A review of data provided by the Nigeria Centre for Disease Control (NCDC) showed that over 50 per cent of COVID-19 cases recorded so far in Nigeria were recorded in June.
About 15,116 confirmed cases were recorded in June which is equivalent to 58 per cent of total infections in the country.
As of the time of filing this report, Nigeria had recorded 25,694 cases of the virus.
In the previous three months (March, April and May) Nigeria confirmed 10,578 cases or 41.1 per cent of the total.
By June 30, more than four months since Nigeria’s first recorded COVID-19 case, the most populous country in Africa had confirmed 25,694 cases of the virus, a spread that pales, and remains insignificant when compared with other countries in Europe and America.
In its review of the NCDC data, PREMIUM TIMES found that apart from the increase in the number of new infections last month, there was also a significant increase in recoveries.
A total of 6,624 patients recovered and were discharged last month, which represents a 67 per cent increase when compared to the 3,122 patients discharged in the last 3 months.
Health experts say the rising cases is evidence that the pandemic has reached alarming community level spread.
Restrictive steps of total lockdown, social distancing, interstate travel and other healthcare measures have proven to be very difficult to sustain in Nigeria, where many people live in compacted manners and would need to go out daily for means of livelihood.
With no end in sight – and for a fact, lack of basic facilities to respond to a widespread transmission, authorities are scrambling to control the community-level spread of the virus.
A closer examination of the provenance reveals, for instance, 17,380 confirmed cases of the virus were contracted through “unknown Exposure,” while 5,511 infections were through “contacts.”
Currently, there are 36 states, including FCT, that have recorded infections in Nigeria.
Only Cross-River is yet to ‘officially’ record a case of the new coronavirus in Nigeria.
As of June 30, Nigeria had tested 138,462 persons. Of the total figure, 72,577 persons were tested in June alone, which represents 52 per cent of the total.
At this rate, Nigeria had tested, on average, fewer than 15 people per 1 million for COVID-19, South Africa with less than 30 per cent of Nigeria’s population, has done almost 9 times of that.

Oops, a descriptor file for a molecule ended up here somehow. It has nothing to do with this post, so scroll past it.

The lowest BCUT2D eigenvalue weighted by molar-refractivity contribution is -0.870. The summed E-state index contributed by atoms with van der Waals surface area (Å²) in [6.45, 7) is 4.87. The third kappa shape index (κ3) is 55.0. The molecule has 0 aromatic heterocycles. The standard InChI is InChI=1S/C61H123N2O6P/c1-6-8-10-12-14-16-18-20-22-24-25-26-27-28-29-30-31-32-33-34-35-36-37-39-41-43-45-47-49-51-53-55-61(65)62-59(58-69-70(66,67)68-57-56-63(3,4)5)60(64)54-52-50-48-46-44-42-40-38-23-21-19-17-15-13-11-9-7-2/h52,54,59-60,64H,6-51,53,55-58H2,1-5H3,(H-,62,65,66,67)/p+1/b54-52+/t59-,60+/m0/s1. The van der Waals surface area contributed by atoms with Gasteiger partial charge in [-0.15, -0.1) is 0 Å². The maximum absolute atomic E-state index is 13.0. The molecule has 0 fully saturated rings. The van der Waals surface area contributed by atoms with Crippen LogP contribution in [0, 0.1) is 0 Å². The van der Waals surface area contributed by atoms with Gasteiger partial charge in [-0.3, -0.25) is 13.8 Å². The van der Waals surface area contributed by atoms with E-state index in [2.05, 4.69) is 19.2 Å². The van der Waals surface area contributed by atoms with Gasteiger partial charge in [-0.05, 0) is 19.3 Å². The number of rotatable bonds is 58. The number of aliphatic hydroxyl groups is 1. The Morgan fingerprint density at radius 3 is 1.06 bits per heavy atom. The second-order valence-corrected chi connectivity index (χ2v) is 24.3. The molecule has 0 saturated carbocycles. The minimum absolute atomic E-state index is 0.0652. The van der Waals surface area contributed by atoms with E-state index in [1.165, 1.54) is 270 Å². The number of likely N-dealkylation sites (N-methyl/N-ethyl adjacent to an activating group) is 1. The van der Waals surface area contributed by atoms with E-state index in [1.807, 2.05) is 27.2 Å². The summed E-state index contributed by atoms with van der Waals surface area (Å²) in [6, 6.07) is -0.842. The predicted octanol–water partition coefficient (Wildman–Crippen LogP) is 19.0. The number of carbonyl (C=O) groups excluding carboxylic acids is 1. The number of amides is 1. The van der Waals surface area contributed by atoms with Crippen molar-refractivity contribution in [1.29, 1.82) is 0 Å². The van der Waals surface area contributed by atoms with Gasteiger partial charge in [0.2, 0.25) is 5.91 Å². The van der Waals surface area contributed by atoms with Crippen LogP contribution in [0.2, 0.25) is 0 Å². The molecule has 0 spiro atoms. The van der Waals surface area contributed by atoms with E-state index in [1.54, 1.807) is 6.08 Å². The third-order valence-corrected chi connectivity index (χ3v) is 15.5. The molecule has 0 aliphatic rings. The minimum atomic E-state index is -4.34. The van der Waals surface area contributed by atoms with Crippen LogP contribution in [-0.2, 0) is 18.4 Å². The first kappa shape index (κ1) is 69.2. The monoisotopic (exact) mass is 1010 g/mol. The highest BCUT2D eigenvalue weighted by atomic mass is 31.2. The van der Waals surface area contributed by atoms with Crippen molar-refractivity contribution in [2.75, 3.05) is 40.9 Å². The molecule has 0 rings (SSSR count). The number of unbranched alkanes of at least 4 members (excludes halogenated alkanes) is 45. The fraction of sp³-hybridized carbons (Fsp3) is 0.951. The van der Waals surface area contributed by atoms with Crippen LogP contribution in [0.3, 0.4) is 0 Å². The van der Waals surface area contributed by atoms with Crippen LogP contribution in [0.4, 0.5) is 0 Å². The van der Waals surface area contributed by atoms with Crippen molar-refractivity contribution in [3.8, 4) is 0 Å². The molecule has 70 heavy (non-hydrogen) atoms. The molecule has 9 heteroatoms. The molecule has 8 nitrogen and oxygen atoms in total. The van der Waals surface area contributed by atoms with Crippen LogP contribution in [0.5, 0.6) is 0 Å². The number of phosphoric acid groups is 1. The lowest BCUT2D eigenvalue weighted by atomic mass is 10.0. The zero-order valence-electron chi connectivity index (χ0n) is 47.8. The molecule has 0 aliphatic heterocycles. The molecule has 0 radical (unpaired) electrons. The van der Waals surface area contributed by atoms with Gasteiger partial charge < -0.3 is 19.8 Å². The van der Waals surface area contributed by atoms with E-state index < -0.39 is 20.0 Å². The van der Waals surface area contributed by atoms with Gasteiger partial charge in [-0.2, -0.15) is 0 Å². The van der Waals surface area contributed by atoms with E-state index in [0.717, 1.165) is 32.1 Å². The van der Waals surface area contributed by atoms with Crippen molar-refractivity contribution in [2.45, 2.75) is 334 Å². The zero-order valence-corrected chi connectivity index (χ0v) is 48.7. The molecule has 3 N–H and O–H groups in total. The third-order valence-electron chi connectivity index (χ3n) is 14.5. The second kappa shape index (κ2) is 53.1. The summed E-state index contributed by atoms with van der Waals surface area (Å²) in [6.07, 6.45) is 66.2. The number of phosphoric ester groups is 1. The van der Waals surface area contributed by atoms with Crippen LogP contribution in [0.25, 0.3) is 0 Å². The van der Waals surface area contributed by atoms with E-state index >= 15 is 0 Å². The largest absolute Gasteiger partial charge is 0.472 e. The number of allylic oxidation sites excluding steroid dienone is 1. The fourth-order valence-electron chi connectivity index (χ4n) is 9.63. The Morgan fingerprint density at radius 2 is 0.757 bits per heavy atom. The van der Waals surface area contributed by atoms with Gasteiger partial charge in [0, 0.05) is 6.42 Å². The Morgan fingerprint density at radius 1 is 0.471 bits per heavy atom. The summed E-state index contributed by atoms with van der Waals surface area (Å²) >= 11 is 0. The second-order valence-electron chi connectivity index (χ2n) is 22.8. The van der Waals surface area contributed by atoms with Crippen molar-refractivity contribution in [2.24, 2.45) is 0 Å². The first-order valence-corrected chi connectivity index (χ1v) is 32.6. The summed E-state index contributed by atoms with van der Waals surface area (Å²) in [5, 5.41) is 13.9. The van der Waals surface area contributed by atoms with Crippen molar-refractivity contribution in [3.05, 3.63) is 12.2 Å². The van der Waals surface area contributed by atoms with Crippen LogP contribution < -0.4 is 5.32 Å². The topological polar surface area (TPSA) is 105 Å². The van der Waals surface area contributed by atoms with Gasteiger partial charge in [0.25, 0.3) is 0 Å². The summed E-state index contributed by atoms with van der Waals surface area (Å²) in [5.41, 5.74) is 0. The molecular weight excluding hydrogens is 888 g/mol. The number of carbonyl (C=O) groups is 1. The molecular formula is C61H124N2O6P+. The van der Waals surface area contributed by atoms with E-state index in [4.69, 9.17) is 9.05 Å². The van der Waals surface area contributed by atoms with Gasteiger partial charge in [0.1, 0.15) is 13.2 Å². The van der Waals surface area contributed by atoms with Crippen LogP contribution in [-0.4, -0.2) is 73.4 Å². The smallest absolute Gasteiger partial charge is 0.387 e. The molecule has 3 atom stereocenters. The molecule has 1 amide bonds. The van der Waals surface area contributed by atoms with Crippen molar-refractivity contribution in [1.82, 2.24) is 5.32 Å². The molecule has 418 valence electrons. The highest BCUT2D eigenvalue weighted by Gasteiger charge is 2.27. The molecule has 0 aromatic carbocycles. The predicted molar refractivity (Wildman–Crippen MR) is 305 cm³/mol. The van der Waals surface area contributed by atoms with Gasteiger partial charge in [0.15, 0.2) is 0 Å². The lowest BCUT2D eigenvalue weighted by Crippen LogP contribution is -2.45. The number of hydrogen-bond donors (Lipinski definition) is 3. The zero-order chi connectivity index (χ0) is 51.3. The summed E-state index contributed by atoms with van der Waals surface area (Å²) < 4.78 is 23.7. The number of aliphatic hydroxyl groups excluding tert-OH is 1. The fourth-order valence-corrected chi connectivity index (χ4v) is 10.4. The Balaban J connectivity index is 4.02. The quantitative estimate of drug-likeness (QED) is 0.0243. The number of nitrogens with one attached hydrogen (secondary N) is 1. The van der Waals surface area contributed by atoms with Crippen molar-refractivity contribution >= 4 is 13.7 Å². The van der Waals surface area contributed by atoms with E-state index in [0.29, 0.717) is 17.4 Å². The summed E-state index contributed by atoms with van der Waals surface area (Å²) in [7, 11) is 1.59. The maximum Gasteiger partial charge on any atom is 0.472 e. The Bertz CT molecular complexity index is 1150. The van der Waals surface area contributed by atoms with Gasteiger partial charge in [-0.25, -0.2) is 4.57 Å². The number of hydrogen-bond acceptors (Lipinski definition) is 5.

PREMIUM TIMES reported how NCDC boss, Chikwe Ihekweazu, admitted that the country had encountered challenges with testing at the onset of the pandemic, but has now scaled up its testing capacity.
“Our supply chain is better than it was at the beginning of the outbreak, and the lack of reagents or supplies has not affected testing in any part of the country in the last three months,” he said.
The NCDC had planned to test two million people in three months.
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Yet, its plan has been undermined by, among other things, testing failures, state governments not collecting enough samples and individuals not coming forward to be tested.
Even as the crisis rages, the Nigerian government has lifted its interstate travel ban outside curfew hours.
The government has since lifted a ban on worship centres and asked citizens to ensure physical distancing and use of face masks in public.
Schools will gradually reopen to allow graduating students in primary, junior and senior secondary schools to write exams.
Similarly, On Wednesday, the minister of aviation in a tweet, announced the resumption of domestic flights operations with effect from July 8, 2020.
“I am glad to announce that Abuja & Lagos airports will resume domestic operations on the 8th of July, 2020. Kano, Port Harcourt, Owerri & Maiduguri to resume on the 11th. Other airports on the 15th. Date for international to be announced in due course,” the tweet read.